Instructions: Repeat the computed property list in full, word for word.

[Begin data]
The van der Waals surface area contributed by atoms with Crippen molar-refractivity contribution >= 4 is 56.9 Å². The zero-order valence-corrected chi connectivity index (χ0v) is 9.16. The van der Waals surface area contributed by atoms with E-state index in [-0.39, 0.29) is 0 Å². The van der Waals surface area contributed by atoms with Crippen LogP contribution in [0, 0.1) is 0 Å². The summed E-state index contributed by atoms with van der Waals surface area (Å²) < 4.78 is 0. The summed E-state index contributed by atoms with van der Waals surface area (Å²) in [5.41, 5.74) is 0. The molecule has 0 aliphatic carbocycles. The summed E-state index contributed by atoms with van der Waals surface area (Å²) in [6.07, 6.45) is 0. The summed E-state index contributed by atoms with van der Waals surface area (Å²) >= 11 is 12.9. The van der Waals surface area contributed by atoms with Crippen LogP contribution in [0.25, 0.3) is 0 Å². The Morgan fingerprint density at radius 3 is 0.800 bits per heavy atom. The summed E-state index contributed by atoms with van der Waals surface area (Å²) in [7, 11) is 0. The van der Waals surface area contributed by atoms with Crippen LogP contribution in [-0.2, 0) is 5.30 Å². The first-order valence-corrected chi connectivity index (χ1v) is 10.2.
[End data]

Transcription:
The van der Waals surface area contributed by atoms with Crippen molar-refractivity contribution >= 4 is 56.9 Å². The zero-order valence-corrected chi connectivity index (χ0v) is 9.16. The van der Waals surface area contributed by atoms with E-state index in [-0.39, 0.29) is 0 Å². The van der Waals surface area contributed by atoms with Crippen LogP contribution in [0, 0.1) is 0 Å². The summed E-state index contributed by atoms with van der Waals surface area (Å²) < 4.78 is 0. The summed E-state index contributed by atoms with van der Waals surface area (Å²) in [5.41, 5.74) is 0. The molecule has 0 aliphatic carbocycles. The summed E-state index contributed by atoms with van der Waals surface area (Å²) in [6.07, 6.45) is 0. The summed E-state index contributed by atoms with van der Waals surface area (Å²) >= 11 is 12.9. The van der Waals surface area contributed by atoms with Crippen LogP contribution in [0.25, 0.3) is 0 Å². The Morgan fingerprint density at radius 3 is 0.800 bits per heavy atom. The summed E-state index contributed by atoms with van der Waals surface area (Å²) in [7, 11) is 0. The van der Waals surface area contributed by atoms with Crippen LogP contribution in [-0.2, 0) is 5.30 Å². The first-order valence-corrected chi connectivity index (χ1v) is 10.2.